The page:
According to a recent study, UK construction costs are among the most expensive in Europe when calculated in Euros
The post-referendum weakening of the Sterling against the Euro will have increased the UK costs in this study compared with previous years.
The Council of European Construction Economists (CEEC*) carries out an exercise each year to compare construction costs between countries. The Building Cost Information Service (BCIS) contributes UK costs to the study on behalf of RICS.
Participating members price a standard office block model, developed to allow comparisons of construction costs between the member countries. The model is based on a set of agreed measurements and quantities, which reflect the main materials/structure of a typical office building. The costs include an allowance for external works and contingencies.
Full details of the model and a breakdown of the costs over the previous seven years are available on the CEEC website.
CEEC Office Cost Model comparisons are expressed in Euros using exchange rates at the time the study was carried out (June 2017). Exchange rates, particularly the pound, have been volatile in recent months against the backdrop of the UK’s Brexit negotiations.
The movement and fluctuation of exchange rates tend to distort how one country’s construction costs compare with another. BCIS has therefore compared the costs directly in the table below. The conversion factors are derived by dividing the costs, in local currencies, by the costs in a single country, also in local currency.
The results are building cost exchange rates usually referred to as Purchasing Power Parities (PPP). The PPPs are affected by any differential movement in construction costs between countries but not directly by fluctuations in exchange rates.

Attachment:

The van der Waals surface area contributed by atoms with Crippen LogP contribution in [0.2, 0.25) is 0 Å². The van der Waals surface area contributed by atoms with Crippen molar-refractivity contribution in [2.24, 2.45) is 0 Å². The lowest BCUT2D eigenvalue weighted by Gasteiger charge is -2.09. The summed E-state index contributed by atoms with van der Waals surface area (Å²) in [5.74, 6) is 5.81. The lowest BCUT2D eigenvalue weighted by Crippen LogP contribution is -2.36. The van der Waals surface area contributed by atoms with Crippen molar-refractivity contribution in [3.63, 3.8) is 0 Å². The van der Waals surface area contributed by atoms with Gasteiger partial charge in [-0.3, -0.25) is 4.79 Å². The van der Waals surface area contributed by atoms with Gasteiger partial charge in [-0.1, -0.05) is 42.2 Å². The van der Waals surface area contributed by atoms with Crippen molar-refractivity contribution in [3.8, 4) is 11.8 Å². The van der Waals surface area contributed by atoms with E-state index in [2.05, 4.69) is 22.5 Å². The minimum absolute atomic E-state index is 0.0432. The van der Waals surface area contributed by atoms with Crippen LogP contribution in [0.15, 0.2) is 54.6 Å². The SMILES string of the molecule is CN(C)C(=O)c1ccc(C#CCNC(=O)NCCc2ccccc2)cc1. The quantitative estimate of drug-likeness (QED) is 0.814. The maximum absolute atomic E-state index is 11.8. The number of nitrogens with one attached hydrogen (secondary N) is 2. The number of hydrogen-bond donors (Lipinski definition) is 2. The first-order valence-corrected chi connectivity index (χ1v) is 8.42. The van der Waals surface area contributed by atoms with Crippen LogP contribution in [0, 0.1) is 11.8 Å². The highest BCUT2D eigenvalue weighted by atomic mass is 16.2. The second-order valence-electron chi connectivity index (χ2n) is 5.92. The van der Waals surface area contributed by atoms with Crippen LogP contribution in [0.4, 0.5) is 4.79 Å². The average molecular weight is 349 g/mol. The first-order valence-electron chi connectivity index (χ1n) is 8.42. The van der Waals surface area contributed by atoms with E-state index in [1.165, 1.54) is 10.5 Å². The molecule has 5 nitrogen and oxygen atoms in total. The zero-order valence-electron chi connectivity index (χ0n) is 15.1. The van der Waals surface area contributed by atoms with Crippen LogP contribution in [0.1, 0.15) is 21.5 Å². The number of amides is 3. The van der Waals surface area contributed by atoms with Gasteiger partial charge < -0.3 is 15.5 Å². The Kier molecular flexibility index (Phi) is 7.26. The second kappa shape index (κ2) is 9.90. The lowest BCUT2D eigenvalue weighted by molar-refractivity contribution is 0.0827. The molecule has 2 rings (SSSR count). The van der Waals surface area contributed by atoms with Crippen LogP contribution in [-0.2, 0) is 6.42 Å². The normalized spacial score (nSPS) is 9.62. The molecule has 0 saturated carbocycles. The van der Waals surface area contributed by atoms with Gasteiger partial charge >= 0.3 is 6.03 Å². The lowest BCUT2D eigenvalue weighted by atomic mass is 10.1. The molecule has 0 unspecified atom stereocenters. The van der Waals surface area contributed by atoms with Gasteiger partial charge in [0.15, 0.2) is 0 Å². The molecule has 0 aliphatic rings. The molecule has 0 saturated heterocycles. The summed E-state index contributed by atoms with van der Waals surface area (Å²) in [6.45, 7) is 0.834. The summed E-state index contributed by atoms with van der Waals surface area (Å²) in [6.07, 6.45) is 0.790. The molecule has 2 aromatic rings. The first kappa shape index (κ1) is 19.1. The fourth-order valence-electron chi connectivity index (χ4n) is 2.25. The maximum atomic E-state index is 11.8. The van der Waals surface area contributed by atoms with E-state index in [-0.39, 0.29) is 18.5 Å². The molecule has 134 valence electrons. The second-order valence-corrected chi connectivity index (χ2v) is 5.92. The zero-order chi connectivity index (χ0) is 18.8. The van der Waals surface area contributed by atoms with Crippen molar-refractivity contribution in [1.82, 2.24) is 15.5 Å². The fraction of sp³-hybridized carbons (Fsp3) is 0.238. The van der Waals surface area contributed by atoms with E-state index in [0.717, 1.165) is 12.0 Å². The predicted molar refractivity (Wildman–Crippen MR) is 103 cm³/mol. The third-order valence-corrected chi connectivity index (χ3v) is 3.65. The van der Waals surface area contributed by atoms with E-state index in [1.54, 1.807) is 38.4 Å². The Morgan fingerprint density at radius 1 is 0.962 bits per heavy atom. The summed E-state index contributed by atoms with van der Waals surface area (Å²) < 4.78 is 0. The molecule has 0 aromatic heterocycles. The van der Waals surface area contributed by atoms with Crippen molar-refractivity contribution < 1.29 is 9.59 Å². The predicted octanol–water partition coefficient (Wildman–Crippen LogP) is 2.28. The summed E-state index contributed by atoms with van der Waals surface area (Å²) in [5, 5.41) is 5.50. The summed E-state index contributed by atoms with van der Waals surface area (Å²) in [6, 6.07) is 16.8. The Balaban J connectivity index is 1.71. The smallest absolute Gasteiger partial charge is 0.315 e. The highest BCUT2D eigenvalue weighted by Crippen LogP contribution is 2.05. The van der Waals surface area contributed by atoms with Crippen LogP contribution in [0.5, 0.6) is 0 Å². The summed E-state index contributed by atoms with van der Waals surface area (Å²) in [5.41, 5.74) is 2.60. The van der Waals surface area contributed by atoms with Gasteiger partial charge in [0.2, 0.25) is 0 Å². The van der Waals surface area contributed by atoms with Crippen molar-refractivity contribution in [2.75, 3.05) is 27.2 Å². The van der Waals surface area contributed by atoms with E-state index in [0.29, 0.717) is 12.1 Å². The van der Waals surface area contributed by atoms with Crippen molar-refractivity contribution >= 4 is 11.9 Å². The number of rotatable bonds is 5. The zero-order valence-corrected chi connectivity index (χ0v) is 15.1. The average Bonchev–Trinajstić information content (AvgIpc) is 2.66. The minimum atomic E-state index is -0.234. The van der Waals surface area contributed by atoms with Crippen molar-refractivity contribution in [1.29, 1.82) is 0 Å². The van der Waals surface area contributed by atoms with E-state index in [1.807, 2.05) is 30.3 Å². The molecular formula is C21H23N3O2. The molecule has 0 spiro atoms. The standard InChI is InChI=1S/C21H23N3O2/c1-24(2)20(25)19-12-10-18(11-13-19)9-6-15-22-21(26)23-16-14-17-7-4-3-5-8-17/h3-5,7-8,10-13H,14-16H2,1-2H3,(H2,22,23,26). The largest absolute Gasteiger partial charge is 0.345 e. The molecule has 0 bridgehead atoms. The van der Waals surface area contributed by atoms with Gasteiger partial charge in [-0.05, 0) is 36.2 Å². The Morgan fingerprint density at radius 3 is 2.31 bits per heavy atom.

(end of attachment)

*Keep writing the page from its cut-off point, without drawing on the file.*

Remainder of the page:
A known cost in one country can be expressed in equivalent cost in another country by multiplying by the factors in the rows (or dividing by the factors in the columns).
For example, a project costing €1m in Ireland would cost £920,000 in the UK, €990,000 in Finland, 18,240,000 Koruna in Czech Republic, etc. Similarly, a project costing 100,000,000 Florint in Hungary would cost €370,000 in France, €350,000 in Netherlands, 530,000 Francs in Switzerland, etc.
Purchasing Power Parities for construction works based on the CEEC office cost model June 2017
The UK costs are based on the BCIS Schedule of Rates.
*Conseil European des Economistes de la Construction (CEEC) was formed nearly 40 years ago by the coming together of representatives of various national institutions representing the field of construction economics in their own countries, with the aim of promoting the profession at a European level. RICS was a founding member of CEEC and BCIS provides technical input to projects and standards.